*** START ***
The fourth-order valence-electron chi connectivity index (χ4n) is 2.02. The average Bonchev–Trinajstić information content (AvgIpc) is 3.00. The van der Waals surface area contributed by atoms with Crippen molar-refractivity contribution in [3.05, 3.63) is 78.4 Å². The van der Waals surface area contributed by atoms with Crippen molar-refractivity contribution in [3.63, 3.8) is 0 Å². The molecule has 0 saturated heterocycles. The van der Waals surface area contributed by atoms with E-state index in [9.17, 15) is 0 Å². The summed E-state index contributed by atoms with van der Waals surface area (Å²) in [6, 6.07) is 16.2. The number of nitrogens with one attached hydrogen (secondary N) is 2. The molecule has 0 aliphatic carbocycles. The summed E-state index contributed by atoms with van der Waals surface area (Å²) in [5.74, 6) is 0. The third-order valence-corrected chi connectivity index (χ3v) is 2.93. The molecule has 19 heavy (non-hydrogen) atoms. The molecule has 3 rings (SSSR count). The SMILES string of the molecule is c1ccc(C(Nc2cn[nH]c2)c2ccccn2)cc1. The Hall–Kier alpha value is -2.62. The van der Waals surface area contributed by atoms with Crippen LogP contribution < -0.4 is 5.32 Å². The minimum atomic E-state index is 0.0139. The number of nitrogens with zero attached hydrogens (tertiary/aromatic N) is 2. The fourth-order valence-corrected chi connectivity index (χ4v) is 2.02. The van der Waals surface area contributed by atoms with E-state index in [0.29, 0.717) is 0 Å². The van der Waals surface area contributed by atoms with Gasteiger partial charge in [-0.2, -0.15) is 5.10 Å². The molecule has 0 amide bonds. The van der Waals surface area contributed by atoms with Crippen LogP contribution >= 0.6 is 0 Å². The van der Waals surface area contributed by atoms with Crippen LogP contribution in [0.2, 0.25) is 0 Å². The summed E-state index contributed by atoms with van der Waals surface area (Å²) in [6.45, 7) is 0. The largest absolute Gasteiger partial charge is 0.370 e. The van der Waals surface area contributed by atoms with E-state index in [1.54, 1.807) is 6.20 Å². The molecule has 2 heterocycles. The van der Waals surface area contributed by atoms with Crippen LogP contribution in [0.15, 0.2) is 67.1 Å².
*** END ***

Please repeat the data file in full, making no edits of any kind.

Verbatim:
The fourth-order valence-electron chi connectivity index (χ4n) is 2.02. The average Bonchev–Trinajstić information content (AvgIpc) is 3.00. The van der Waals surface area contributed by atoms with Crippen molar-refractivity contribution in [3.05, 3.63) is 78.4 Å². The van der Waals surface area contributed by atoms with Crippen molar-refractivity contribution in [3.63, 3.8) is 0 Å². The molecule has 0 saturated heterocycles. The van der Waals surface area contributed by atoms with E-state index in [9.17, 15) is 0 Å². The summed E-state index contributed by atoms with van der Waals surface area (Å²) in [6, 6.07) is 16.2. The number of nitrogens with one attached hydrogen (secondary N) is 2. The molecule has 0 aliphatic carbocycles. The summed E-state index contributed by atoms with van der Waals surface area (Å²) in [5.74, 6) is 0. The third-order valence-corrected chi connectivity index (χ3v) is 2.93. The molecule has 19 heavy (non-hydrogen) atoms. The molecule has 3 rings (SSSR count). The SMILES string of the molecule is c1ccc(C(Nc2cn[nH]c2)c2ccccn2)cc1. The Hall–Kier alpha value is -2.62. The van der Waals surface area contributed by atoms with Crippen LogP contribution < -0.4 is 5.32 Å². The minimum atomic E-state index is 0.0139. The number of nitrogens with zero attached hydrogens (tertiary/aromatic N) is 2. The fourth-order valence-corrected chi connectivity index (χ4v) is 2.02. The van der Waals surface area contributed by atoms with E-state index in [0.29, 0.717) is 0 Å². The van der Waals surface area contributed by atoms with Gasteiger partial charge in [-0.2, -0.15) is 5.10 Å². The molecule has 0 amide bonds. The van der Waals surface area contributed by atoms with Crippen LogP contribution >= 0.6 is 0 Å². The van der Waals surface area contributed by atoms with Crippen LogP contribution in [0.2, 0.25) is 0 Å². The summed E-state index contributed by atoms with van der Waals surface area (Å²) in [6.45, 7) is 0. The largest absolute Gasteiger partial charge is 0.370 e. The van der Waals surface area contributed by atoms with E-state index in [1.54, 1.807) is 6.20 Å². The molecule has 2 heterocycles. The van der Waals surface area contributed by atoms with Crippen LogP contribution in [0.15, 0.2) is 67.1 Å².